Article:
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to the same extent the same thing prevails in Russia, and consequently if by friendly representations to the Russian Ambassador here the hands of the Russian Government can be strengthened and a stop put to these outrages, I think you would be doing a service not only to the Jews but to humanity.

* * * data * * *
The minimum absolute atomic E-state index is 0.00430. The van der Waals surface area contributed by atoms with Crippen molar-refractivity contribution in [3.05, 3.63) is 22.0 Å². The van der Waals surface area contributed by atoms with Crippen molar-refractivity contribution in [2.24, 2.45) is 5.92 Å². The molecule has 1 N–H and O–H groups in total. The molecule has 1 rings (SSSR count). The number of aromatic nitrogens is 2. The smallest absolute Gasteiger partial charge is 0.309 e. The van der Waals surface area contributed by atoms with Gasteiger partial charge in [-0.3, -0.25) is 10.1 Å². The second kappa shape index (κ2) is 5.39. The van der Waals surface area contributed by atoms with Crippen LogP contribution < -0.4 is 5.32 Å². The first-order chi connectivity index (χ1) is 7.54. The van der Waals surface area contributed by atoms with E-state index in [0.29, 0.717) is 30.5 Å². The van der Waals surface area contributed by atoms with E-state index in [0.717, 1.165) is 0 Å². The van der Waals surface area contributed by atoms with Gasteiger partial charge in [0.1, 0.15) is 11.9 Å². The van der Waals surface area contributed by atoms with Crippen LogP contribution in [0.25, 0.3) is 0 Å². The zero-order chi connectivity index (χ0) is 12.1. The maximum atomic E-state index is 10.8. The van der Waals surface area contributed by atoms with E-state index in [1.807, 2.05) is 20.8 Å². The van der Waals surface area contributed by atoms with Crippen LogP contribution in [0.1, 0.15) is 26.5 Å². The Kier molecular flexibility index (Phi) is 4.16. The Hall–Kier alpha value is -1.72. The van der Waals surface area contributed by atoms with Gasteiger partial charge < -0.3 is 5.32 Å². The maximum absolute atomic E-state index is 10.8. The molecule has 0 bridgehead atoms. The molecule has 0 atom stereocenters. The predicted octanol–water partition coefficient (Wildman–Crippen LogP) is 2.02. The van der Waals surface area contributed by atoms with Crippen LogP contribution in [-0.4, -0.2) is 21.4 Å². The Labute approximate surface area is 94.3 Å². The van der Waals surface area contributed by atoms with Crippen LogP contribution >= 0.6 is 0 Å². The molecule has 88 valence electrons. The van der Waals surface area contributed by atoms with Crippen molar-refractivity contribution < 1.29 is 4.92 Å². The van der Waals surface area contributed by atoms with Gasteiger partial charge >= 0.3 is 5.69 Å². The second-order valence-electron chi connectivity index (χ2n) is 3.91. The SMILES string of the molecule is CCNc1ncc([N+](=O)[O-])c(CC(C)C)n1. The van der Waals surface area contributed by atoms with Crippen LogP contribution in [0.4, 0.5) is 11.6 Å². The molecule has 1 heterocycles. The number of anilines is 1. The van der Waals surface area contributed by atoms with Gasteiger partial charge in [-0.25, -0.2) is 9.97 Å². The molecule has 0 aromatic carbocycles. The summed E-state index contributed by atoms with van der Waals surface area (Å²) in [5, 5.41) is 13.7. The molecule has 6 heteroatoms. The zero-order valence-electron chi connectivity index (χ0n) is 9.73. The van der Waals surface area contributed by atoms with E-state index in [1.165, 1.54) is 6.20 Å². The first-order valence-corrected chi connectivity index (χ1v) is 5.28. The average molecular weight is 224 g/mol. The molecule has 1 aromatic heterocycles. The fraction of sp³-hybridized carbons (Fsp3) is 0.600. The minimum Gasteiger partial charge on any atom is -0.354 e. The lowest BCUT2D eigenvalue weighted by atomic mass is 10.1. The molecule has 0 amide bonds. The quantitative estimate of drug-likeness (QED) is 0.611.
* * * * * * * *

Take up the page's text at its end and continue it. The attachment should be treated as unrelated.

Mr. Serjeant Simon, M.P., spoke as follows : " My Lord, of course I need not say that we do not come here to ask Her Majesty's Government to dictate to Russia, but we do think, considering the friendly relations at present subsisting between the two countries, that service might be done if friendly communications were to take place through the Russian Ambassador at this Court. We are very much encouraged by the news we have received this morning of the reception given by the Emperor of Russia to a Jewish deputation. I will not go into the particulars of the atrocities which have taken place at Kieff, Odessa and other places, but I wish to call your Lordship's attention to this fact, that these atrocities have gone on under the eyes of the authorities who might have prevented them or checked them in their progress. At Odessa it was well known for days before that the Jews were to be attacked, but no steps, no preventive measures were taken in order to secure protection to the unfortunate Jews. Crowds assembled, and when the soldiers came they were so few that they could not make their way through the mob. They did not fire and they did nothing to check what was going on. Jewish soldiers were attacked and killed in the ranks alongside their comrades, and in the presence of their officers without interference. In one case a Jewish soldier of the engineers was killed. Although there were present mounted police and Cossacks, the atrocities went on, and Jewish schools were sacked and burnt. At Odessa the whole Jewish quarter was plundered and the people subjected to the most cruel treatment; in fact these proceedings were a repetition of the Bulgarian atrocities. As to the claims of England with regard to the rights of her subjects visiting Russia, that is an international question; but it is well to bear in mind that, inasmuch as the law is levelled against the Jews, no matter from what country they may come, even a British subject may be expelled the Empire, and so long as a law of that kind remains, the Jews can have little hope for their safety. My hon. and learned friend, Mr. Cohen, has said that this is a matter that might be dealt with in the future, when every Power might be invited to join in representing to Russia the impolicy of continuing such a state of things
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